JUnit 4.1

If you've used JUnit prior to version 4.0 (e.g. you've been using JUnit in Eclipse version 2.0 to 3.1.2) then here is the first place you want to go to get up to speed: JUnit 4.0 in 10 Minutes. If you are not somewhat familiar with JUnit 4, you can probably follow this material. However, after code examples that use JUnit 4 specific features, you'll notice a Click Here link that will give you more detailed information.

Now that I've used it a bit in Eclipse 3.1.2, I've got an initial recommendation and some examples:


Using the assert* methods

In JUnit 3.8.1, test classes inherited from TestCase. Among other things, doing so gave the code access to several assert methods like assertEquals. JUnit 4.x no longer makes this requirement. Of course every solution introduces problems. In this case, I no longer have easy access to assertEquals and other such methods.

Java 5 to the rescue

The recommendation from JUnit 4.0 in 10 Minutes is to use static importsfrom the org.junit.Assert class to get methods like assertEquals. The following excerpt is taken from Example 1 below. Note the line numbers are from the original example. Line 3 is the static import, which is used on lines 29 and 30:
     03: import static org.junit.Assert.assertEquals;
     14: public class TestVehicle {
     26:     @Test
     27:     public void createSimpleVehicle() {
     28:         Vehicle v = new Vehicle("Ford", "Focus", 2005, "Green", type, license);
     29:         assertEquals(type, v.getType());
     30:         assertEquals(license, v.getLicense());
     31:     }
     41: }

Click Here for more information on @Test.

This works fine until you try to organize imports in Eclipse or use name completion (ctrl-space). Eclipse will not allow you to use name completion on something like assertFalse. You have to manually type in the name, and then manually add the import and things work fine. I'm lazy and I don't want to do this. My first attempt to fix this was the following:
     03: import static org.junit.Assert.*;
Now I can use name completion on things like "assert" and Eclipse will give me my list of names. This works great until you organize imports. As soon as you do the line that contained the .* is replaced by one to many lines, one each for each of the assert* methods you've used.

Since these methods are in the class org.junit.Assert, I've decided to switch to having my test classes inherit from Assert. This works just fine. It sort of defeats the purpose of using annotations to avoid having to use inheritance but it works well with my development environment so I'm happy. Here's an example taken from Example 2. Notice that by extending on line 17, I have easy access to assertEquals on lines 39 and 40. I understand that this violates the is-a interpretation of inheritance. It is not my preference but until we get better IDE support, it makes writing my tests a bit easier. Anything that supports writing tests is a good thing as far as I'm concerned.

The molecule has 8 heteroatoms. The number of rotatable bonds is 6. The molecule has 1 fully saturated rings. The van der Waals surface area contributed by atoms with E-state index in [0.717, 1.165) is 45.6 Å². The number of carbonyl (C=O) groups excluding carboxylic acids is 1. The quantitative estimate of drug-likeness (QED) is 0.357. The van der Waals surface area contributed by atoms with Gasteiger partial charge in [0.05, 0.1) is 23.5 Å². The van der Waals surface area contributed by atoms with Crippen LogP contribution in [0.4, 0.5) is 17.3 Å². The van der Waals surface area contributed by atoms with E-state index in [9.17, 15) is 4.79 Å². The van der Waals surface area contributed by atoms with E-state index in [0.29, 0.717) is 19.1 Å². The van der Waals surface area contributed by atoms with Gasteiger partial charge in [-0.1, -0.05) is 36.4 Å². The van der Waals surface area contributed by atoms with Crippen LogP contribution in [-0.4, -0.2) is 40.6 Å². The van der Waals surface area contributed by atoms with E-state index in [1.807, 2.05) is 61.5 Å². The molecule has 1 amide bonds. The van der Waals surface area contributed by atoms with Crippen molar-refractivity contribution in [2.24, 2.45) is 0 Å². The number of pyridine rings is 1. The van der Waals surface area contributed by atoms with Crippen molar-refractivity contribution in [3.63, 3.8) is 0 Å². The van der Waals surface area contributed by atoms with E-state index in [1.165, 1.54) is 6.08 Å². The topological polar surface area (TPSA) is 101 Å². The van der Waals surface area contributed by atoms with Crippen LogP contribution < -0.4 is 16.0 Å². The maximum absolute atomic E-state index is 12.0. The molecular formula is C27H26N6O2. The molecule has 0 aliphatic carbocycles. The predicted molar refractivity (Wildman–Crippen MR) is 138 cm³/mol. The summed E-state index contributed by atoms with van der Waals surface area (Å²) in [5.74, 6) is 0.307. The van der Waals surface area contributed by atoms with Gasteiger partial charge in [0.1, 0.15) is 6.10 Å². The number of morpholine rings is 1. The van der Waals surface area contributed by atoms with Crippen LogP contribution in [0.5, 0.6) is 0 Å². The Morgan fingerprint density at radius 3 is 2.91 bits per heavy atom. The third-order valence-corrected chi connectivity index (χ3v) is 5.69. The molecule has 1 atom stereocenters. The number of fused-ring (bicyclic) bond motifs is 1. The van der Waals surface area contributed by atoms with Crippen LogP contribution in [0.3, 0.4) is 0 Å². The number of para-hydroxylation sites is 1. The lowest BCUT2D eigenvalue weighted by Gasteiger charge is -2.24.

05: import org.junit.Assert;
17: public class VehicleTypeComponentTest extends Assert {
33: 
34:     @Test
35:     public void createVehicleTypeWhenNoneExist() {
36:         component.clearAll();
37:         component.createVehicleType("Test1", ValidState.valid);
38:         VehicleType vt = component.getVehicleTypeNamed("Test1");
39:         assertEquals(vt.getName().getValue(), "Test1");
40:         assertEquals(vt.getState().getValue(), ValidState.valid);
41:     }
101: }

TimeBomb

What is a TimeBomb? Let's begin with an example. This is an excerpt from Example 2:
05: import org.junit.Assert;
15: import vehicle.util.TimeBomb;
16: 
17: public class VehicleTypeComponentTest extends Assert { 
92:     @Test(expected = ObjectInUse.class)
93:     public void removeUsedValidType() {
94:         TimeBomb.throwUntil(16, 6, 2006, new ObjectInUse(VehicleType.class, "key"));
95:     }
96:

Click here for more information on @Test(expected = ObjectInUse.class)

This example probably needs a little more background. As mentioned in JUnit 4.0 in 10 Minutes, we use the @Test annotation to denote a method as a test case. It can take an optional argument of expected. This test is meant to attempt to remove a VehicleType that is used by other ob jets. So, in this case, read @Test(expected = ObjectInUse.class) as "when this test executes, I expect the exception ObjectInUse to be thrown."

If I had a Dao (data access object) that used an underlying database, the request would generate a low-level SQL exception related to a constraint violation. Right now I'm just mocking everything out so I don't have that underlying support. I'll add it to the mock but until I do, I want a place holder for this test.

I do not have a try block and I did not add a throws clause to the method signature, so how does this example compile? ObjectInUse is a RuntimeException. The @Test(expected = ...) does not obviate the need to handle exceptions properly. If I was expecting a checked exception, then along with @Test(expected=SomeCheckedException.class), I'd have to add "throws SomeCheckedException" to the method signature. I could catch the exception in the test case, but I don't recommend that. Let JUnit report exceptions properly. That's one of the things it does for you.

What happens when you do not have the infrastructure in place for a unit test, what are your options?
  1. Write the test, run the tests with that test failing until the infrastructure is in place
  2. Wait to add the test to the suite
  3. Use a TODO comment or some such IDE feature
  4. Add the test and get the infrastructure in place right now
  5. Use a TimeBomb

Option 1
The first option is fine if I'm the only person working on the system. However if I'm working in a team then it really isn't. If you happen to be using continuous integration, this option is even less appealing since the build will remain broken until I can fix this test.

Option 2
The second option is good but I'm worried I might forget to add the test in. The way my brain works, once I've generally finished a suite of tests in an area I only go back when I start having failures of some kind or if I think of a test I missed. I like having a place holder. Sure, I can look over all of the user stories and the acceptance tests to make sure I didn't miss anything, but I'd rather just stub out all of the tests I'm going to need to write, write a few, get them to compile and run, then write a few more. Your experience may be different.